The Myth of Kitchen Stagnation

A blog about business and economics.
Jan. 10 2013 3:16 PM

The Myth of Kitchen Stagnation

PolyScience Anti-Griddle. screen grab

I really enjoyed Ryan Avent's piece on the case for and against pessmism about technological innovation, but I wanted to take issue with one part of the argument that he embraces, namely that we should attribute recent stagnation in living standards to a past lack of technical innovation. This is obviously a larger subject but I think there's kind of a joint myth here where a lot of people (mostly on the left) exaggerate the scale of stagnation in living standards while a lot of other people (mostly on the right) exaggerate the impact of technological advance in order to distract attention from politics.

The narrower issue has to do with kitchens. Here's Avent's summary of a common argument about kitchen progress:

The third argument is the simplest: the evidence of your senses. The recent rate of progress seems slow compared with that of the early and mid-20th century. Take kitchens. In 1900 kitchens in even the poshest of households were primitive things. Perishables were kept cool in ice boxes, fed by blocks of ice delivered on horse-drawn wagons. Most households lacked electric lighting and running water. Fast forward to 1970 and middle-class kitchens in America and Europe feature gas and electric hobs and ovens, fridges, food processors, microwaves and dishwashers. Move forward another 40 years, though, and things scarcely change. The gizmos are more numerous and digital displays ubiquitous, but cooking is done much as it was by grandma.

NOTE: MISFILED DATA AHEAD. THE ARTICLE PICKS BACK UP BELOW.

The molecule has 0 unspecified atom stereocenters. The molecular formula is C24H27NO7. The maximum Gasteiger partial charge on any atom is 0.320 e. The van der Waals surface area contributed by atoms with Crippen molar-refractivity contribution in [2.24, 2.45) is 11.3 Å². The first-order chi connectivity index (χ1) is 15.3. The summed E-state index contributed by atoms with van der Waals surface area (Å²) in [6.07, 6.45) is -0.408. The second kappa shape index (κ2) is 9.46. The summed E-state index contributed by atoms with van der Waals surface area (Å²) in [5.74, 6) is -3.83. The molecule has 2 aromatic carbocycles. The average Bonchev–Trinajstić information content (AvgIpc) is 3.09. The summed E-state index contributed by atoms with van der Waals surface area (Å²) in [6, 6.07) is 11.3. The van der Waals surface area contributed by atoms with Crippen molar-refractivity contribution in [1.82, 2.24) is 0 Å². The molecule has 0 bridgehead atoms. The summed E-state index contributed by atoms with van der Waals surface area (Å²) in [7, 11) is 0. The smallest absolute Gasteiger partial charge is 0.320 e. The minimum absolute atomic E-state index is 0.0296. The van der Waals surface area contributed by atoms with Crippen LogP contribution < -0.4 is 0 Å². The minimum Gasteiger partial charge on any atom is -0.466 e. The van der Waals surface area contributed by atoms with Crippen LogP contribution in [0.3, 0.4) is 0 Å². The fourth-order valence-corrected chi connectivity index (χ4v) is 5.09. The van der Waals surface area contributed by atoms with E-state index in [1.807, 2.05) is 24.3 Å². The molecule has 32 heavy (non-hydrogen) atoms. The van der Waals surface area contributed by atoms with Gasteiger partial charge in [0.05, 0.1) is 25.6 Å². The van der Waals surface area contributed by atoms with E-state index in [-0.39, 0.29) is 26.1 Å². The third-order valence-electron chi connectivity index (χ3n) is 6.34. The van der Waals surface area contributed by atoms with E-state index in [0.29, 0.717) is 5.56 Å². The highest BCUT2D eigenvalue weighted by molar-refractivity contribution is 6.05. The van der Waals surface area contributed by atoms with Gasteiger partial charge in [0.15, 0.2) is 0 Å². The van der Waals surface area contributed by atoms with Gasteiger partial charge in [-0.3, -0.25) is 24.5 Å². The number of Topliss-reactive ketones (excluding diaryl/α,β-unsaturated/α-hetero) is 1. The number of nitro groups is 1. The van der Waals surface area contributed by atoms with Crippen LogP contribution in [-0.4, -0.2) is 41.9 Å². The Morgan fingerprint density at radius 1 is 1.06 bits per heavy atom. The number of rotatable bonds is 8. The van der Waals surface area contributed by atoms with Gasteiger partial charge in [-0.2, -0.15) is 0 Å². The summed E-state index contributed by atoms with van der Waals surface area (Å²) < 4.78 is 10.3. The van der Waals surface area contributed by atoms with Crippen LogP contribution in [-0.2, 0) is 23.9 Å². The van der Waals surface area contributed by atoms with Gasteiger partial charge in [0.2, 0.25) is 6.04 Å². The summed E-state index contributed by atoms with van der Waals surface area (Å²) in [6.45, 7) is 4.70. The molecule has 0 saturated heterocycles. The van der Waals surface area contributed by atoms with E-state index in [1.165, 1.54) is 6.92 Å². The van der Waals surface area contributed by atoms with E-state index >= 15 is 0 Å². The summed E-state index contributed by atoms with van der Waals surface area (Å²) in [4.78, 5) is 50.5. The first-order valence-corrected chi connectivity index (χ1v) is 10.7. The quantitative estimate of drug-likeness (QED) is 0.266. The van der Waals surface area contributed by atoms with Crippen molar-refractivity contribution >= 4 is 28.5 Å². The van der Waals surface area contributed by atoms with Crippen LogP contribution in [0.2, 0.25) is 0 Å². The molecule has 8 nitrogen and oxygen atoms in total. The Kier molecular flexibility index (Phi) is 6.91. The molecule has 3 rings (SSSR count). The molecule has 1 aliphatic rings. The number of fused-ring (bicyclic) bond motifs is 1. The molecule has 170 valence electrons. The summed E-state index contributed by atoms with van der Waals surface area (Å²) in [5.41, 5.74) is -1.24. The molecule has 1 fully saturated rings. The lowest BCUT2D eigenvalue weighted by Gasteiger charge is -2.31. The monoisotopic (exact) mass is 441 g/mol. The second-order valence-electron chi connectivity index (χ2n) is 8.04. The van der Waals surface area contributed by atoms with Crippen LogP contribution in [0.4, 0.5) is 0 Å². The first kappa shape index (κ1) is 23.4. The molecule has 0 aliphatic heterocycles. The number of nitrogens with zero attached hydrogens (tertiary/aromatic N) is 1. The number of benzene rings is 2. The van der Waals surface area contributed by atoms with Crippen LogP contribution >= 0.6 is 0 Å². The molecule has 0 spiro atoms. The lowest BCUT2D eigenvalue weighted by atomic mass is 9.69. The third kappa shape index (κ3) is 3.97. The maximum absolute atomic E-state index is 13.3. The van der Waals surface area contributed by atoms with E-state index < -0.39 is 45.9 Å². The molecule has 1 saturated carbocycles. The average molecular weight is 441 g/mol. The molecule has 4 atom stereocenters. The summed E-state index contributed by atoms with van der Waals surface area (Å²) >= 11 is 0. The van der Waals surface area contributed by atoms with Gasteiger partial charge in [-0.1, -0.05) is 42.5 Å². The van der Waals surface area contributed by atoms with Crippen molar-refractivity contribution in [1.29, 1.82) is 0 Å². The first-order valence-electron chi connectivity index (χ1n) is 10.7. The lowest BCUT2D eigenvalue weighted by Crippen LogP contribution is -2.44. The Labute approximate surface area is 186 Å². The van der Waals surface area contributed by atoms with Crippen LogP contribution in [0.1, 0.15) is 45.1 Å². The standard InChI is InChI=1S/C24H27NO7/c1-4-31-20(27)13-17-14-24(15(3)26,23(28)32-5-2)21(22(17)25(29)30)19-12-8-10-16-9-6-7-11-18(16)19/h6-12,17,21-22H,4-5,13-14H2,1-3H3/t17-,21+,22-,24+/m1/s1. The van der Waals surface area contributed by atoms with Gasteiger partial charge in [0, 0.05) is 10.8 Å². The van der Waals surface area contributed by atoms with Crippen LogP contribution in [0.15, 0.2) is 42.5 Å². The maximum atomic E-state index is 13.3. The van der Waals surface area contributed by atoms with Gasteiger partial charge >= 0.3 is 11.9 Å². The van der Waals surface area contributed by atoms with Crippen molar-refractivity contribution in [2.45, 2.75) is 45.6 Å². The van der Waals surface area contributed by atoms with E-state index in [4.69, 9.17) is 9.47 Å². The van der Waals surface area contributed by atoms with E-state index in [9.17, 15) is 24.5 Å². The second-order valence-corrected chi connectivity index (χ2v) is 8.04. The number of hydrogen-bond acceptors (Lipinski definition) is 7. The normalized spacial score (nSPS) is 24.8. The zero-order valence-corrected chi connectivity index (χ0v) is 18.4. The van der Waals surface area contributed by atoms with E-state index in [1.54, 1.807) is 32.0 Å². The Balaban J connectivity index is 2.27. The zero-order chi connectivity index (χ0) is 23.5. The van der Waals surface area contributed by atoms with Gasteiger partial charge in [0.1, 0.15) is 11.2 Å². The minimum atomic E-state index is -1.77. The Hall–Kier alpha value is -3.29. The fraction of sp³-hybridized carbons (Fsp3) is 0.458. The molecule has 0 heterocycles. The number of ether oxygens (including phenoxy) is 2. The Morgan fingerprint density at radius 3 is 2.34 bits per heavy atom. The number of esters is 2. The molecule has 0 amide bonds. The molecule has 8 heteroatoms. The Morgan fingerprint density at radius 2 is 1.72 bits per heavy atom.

I think people making this argument ought to watch a few episodes of Iron Chef America. They'll see cooks working with immersion circulators, commercial grade vacuum sealers, blow torches, French tops, pressure cookers, convection ovens, and blast chillers. Most people don't cook with that stuff. A huge share of Americans has an old-fashioned electric stove rather than an induction stove that heats much more rapidly and efficiently. Even things like high-quality enameled cast iron and multi-clad metal cookware aren't that common. In all those cases it's not because the technology doesn't exist but because that stuff is expensive. If we'd had a more equitable distribution of income over the past 35 years, more people would own the most advanced kitchenware.

You could go to Namibia and write that from 1900 to 1970, Namibia went from being a country where nobody had a car to being a country where some people had cars but in the past 40 years it's been stuck as a country where most people don't have cars. That's completely true, but everyone knows it's a case of lack of money holding back car-acquisition rather than technological stagnation. Even the richest Gilded Age American couldn't get a pair of contact lenses or an effective treatment for his kid's ear infection. That's a technological issue. Middle class kitchens have stagnated because people don't own the best stuff, not because nothing better exists. What's more if the income was out there to buy more and better kitchen stuff, then clever people would have more incentive to invent better mass market kitchen products rather than new financial products. Business jet technology has improved a lot over the past forty years.

Matthew Yglesias is the executive editor of Vox and author of The Rent Is Too Damn High.



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